Even if players don’t go to college, they still can’t enter the NBA Draft until a year after graduating high school.
In that gap year, some play overseas. Others, like five-star recruit Michael Foster (pictured), will go to the NBA G League’s Ignite team.
But there will be a college basketball option aimed at providing the economic and educational opportunities the NCAA doesn’t: the Professional Collegiate League.
How It Works
The PCL will host its first season this summer in the Washington, D.C. area. It will feature teams from eight east coast cities.
The PCL plans to generously pay between $50,000 – 150,000 and allow players to profit from their NIL.
And education is important to the league: Players must be enrolled in a two- or four-year college to be eligible. That’s also why the league will be played in the summer, so athletes can focus on school and campus life in the off-season.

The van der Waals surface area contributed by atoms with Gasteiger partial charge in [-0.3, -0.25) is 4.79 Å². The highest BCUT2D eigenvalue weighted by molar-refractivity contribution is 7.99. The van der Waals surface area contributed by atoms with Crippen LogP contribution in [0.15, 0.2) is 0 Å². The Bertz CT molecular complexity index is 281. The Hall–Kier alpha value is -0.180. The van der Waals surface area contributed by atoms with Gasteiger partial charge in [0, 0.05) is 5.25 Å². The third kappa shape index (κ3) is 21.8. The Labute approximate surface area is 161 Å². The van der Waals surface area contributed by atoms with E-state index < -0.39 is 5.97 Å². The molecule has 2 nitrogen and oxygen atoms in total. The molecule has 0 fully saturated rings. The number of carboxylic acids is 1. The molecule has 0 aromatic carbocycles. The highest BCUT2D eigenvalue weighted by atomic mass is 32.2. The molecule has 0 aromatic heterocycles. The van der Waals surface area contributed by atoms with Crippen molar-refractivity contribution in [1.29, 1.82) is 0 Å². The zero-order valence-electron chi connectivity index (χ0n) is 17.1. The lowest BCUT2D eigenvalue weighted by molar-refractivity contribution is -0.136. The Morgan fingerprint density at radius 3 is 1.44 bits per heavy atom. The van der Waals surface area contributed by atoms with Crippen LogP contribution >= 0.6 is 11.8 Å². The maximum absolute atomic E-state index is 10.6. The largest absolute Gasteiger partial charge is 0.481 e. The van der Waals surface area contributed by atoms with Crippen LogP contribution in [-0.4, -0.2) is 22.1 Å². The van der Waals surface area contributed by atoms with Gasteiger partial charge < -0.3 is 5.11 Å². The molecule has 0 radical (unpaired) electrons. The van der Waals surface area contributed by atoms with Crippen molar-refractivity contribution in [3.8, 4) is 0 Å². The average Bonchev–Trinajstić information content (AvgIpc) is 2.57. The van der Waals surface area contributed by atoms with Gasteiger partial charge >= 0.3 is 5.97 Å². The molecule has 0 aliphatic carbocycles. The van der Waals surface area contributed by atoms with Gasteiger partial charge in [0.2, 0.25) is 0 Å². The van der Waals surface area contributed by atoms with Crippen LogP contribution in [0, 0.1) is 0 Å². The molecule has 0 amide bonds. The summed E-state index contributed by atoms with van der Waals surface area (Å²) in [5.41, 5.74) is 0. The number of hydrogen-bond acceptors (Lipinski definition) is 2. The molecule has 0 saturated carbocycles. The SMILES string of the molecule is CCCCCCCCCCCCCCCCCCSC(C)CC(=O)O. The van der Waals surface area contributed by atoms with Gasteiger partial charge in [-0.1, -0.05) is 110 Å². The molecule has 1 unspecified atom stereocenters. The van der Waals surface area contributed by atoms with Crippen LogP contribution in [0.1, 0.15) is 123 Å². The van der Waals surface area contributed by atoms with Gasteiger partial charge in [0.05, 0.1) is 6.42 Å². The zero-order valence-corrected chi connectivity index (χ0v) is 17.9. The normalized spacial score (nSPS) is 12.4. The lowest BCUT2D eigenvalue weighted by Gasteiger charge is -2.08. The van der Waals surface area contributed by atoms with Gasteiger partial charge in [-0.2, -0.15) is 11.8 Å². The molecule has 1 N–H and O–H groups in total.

The league is committed to giving athletes resources it believes have been previously unavailable at the NCAA level.
“How do we think about treating athletes fairly?” journalist and PCL advisory board member Soledad O’Brien told reporters. “How do we think about supporting them so that they get to their goals and they’re able to leverage what they are bringing to the table?”
“I think that’s what makes, from my perspective, this really essential.”
Even its broadcast partner is aligned. Last week, the PCL signed a media rights deal with Next Level Sports and Entertainment and its digital streaming arm For The Fans. The broadcaster describes itself as the “sole minority-owned 24/7 linear platform” with content “for and by urban communities.”
“This is the time to give economic justice, and put it in the hands of these young athletes that deserve it,” Next Level Sports owner André Gudger told reporters.
“I believe in this model.”